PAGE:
ANNANDALE-ON-HUDSON —Bard College announced it has received $3.2 million to endow in perpetuity the Keith Haring Fellowship in Art and Activism, an annual faculty position that brings a prominent scholar, activist, or practicing artist to teach and conduct research within the Center for Curatorial Studies (CCS Bard) graduate program and the undergraduate Human Rights Program. The endowment is made possible by a grant of$800,000 from the Keith Haring Foundation and matching funds from the Marieluise Hessel Foundation and benefactor George Soros. First launched in 2014, the fellowship embodies the shared commitment of Bard and the Keith Haring Foundation to imaginatively explore the complex connections between sociopolitical engagement and artistic practice. It also speaks to the historic relationship between the college and Keith Haring, which is further honored with CCS Bard’s permanent reinstallation of a wall drawing the artist created in an act of spontaneity while visiting the campus in 1981.
In conjunction with the gift and reinstallation, Bard simultaneously announced that writer Haytham el-Wardany has been named the 2022-23 recipient of the Keith Haring Fellowship and will be in-residence on campus during the spring semester to teach and conduct research. El-Wardany brings to Bard students a deep knowledge of philosophy, critical theory, aesthetics, history, and literature with a focus on social movements in the Middle East and around the globe. Using collective reading as a vehicle for cultural research and debate, his teaching will bring a richly literary and global dimension to CCS Bard and the Human Rights Program’s curricula, advancing Bard College’s mission of cultivating critical thinking and creative action through deeper understandings of human history, society, and the arts.
“To sustain this fellowship as a catalyst for new research and a benefit to our students, I am delighted that the Keith Haring Foundation has generated a permanent endowment for one of our most successful pedagogical and research positions,” said Tom Eccles, Executive Director of the Center for Curatorial Studies, Bard College. “The Keith Haring Fellowship in Art and Activism has, for eight years, drawn a broad array of scholars and activists, both local and international, with a diverse range of interests to Bard’s graduate and undergraduate programs. Responsive to current concerns and urgencies, the fellows are all changemakers in their respective fields.”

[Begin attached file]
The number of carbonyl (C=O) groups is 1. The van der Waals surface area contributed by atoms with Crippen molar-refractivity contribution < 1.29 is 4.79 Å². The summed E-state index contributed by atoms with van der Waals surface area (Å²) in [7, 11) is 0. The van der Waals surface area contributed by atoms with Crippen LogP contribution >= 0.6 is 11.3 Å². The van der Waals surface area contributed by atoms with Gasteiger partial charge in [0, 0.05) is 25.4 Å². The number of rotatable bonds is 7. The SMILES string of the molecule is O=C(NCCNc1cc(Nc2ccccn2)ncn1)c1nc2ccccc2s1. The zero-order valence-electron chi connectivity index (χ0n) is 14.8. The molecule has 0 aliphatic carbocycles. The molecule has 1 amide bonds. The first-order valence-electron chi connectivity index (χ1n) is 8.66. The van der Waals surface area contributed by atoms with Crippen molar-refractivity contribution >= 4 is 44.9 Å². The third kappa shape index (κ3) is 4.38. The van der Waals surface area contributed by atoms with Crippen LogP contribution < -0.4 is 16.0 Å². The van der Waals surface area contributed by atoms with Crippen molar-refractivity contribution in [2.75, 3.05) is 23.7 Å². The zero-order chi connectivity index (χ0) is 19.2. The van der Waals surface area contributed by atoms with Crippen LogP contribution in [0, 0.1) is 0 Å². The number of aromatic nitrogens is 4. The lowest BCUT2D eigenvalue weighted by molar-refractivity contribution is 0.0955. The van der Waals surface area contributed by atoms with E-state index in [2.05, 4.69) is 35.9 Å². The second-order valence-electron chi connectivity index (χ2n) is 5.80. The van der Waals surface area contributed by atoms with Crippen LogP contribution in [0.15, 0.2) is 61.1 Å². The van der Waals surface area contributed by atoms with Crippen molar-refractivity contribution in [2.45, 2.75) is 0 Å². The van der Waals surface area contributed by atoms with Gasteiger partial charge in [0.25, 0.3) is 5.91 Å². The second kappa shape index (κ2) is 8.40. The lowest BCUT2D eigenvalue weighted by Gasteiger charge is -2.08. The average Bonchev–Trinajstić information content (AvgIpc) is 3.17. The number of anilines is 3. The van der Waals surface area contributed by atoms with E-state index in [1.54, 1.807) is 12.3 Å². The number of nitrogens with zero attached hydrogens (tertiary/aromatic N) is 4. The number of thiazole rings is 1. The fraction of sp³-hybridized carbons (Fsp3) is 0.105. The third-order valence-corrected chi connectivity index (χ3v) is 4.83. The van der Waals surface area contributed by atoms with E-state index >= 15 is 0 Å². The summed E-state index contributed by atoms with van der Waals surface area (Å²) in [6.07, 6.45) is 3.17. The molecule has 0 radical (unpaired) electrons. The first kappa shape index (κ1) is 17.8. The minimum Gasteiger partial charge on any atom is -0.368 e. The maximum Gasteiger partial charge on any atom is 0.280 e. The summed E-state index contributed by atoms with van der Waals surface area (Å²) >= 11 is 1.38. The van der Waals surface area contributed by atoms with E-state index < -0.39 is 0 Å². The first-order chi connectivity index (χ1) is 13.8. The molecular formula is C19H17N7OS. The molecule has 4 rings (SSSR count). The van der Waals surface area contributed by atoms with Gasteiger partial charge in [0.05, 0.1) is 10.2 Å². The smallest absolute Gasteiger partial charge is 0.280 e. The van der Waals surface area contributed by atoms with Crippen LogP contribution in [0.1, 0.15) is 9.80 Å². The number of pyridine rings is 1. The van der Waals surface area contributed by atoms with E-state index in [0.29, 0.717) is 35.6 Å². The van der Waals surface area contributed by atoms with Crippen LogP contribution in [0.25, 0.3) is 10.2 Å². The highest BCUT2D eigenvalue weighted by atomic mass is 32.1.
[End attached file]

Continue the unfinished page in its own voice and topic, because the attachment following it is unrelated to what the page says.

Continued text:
“Haytham el-Wardany is a complex and elegant thinker whose work as a writer and a teacher demonstrates the power of close reading for understanding and engaging in both the arts and politics,” said Thomas Keenan of Bard’s Human Rights Project. “We look forward to welcoming him on campus to expand on a body of work that actively responds to current debates and provides new frameworks for students to build critical bridges between art and activism.”
“The Keith Haring Fellowship in Art and Activism has been an enormous source of pride for the Keith Haring Foundation for the last eight years. It is a nod to the spirit and belief of Keith Haring that both art and activism can complement one another and bring about social and political change. We are honored to partner with the Marieluise Hessel Foundation and George Soros to ensure this critical work continues perpetually,” said Gil Vazquez, Executive Director of the Haring Foundation.
About the Haring Wall Drawing
In the early 1980s, Keith Haring was invited by Bard College Professor of Art History Tom Wolf to speak at the Procter Art Center (now the Fisher Studio Arts Building) about his practice and personal ethics around graffiti art. Prior to the talk, in an act of spontaneity, using a fat Magic Marker, Haring drew a series of five crawling babies on the wall of Wolf’s office. During a phase of construction and expansion in the Fisher Arts Studio Building, a portion of the wall with the drawing was carved out and moved to Wolf’s new office located in a different building on campus.
With Wolf’s imminent retirement from Bard College, the work will be transferred from the Department of Art and Art History to CCS Bard to undergo conservation and stabilization. It will be permanently installed in the CCS Bard Library, where students, researchers, and guests will have continued access to Haring’s work, illustrating the connection between Keith Haring and Bard College.